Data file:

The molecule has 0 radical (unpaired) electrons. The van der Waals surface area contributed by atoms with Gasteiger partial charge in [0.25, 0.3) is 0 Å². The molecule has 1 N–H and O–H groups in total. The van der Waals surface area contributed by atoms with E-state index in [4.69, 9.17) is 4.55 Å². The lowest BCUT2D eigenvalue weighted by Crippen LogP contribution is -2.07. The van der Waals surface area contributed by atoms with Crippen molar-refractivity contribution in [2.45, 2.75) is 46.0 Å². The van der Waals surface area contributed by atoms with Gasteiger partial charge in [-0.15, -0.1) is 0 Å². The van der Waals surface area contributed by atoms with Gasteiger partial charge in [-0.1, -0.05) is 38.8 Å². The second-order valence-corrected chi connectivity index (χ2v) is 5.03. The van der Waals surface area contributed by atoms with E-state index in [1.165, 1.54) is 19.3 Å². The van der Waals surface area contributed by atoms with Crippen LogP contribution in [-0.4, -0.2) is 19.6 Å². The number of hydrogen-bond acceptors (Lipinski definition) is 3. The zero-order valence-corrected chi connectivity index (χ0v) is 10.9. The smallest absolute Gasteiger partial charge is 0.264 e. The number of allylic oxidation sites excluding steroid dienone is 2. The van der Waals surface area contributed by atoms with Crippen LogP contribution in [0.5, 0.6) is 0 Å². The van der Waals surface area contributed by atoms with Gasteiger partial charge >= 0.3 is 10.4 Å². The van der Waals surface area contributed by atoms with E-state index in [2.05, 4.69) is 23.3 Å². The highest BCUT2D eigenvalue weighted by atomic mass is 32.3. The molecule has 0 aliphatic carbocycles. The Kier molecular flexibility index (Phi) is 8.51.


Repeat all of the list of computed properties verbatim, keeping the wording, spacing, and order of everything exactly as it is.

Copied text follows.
The molecule has 0 radical (unpaired) electrons. The van der Waals surface area contributed by atoms with Gasteiger partial charge in [0.25, 0.3) is 0 Å². The molecule has 1 N–H and O–H groups in total. The van der Waals surface area contributed by atoms with E-state index in [4.69, 9.17) is 4.55 Å². The lowest BCUT2D eigenvalue weighted by Crippen LogP contribution is -2.07. The van der Waals surface area contributed by atoms with Crippen molar-refractivity contribution in [2.45, 2.75) is 46.0 Å². The van der Waals surface area contributed by atoms with Gasteiger partial charge in [-0.15, -0.1) is 0 Å². The van der Waals surface area contributed by atoms with Gasteiger partial charge in [-0.1, -0.05) is 38.8 Å². The second-order valence-corrected chi connectivity index (χ2v) is 5.03. The van der Waals surface area contributed by atoms with E-state index in [1.165, 1.54) is 19.3 Å². The van der Waals surface area contributed by atoms with Crippen LogP contribution in [-0.4, -0.2) is 19.6 Å². The number of hydrogen-bond acceptors (Lipinski definition) is 3. The zero-order valence-corrected chi connectivity index (χ0v) is 10.9. The smallest absolute Gasteiger partial charge is 0.264 e. The number of allylic oxidation sites excluding steroid dienone is 2. The van der Waals surface area contributed by atoms with Crippen LogP contribution in [0.5, 0.6) is 0 Å². The van der Waals surface area contributed by atoms with Gasteiger partial charge >= 0.3 is 10.4 Å². The van der Waals surface area contributed by atoms with E-state index in [2.05, 4.69) is 23.3 Å². The highest BCUT2D eigenvalue weighted by atomic mass is 32.3. The molecule has 0 aliphatic carbocycles. The Kier molecular flexibility index (Phi) is 8.51.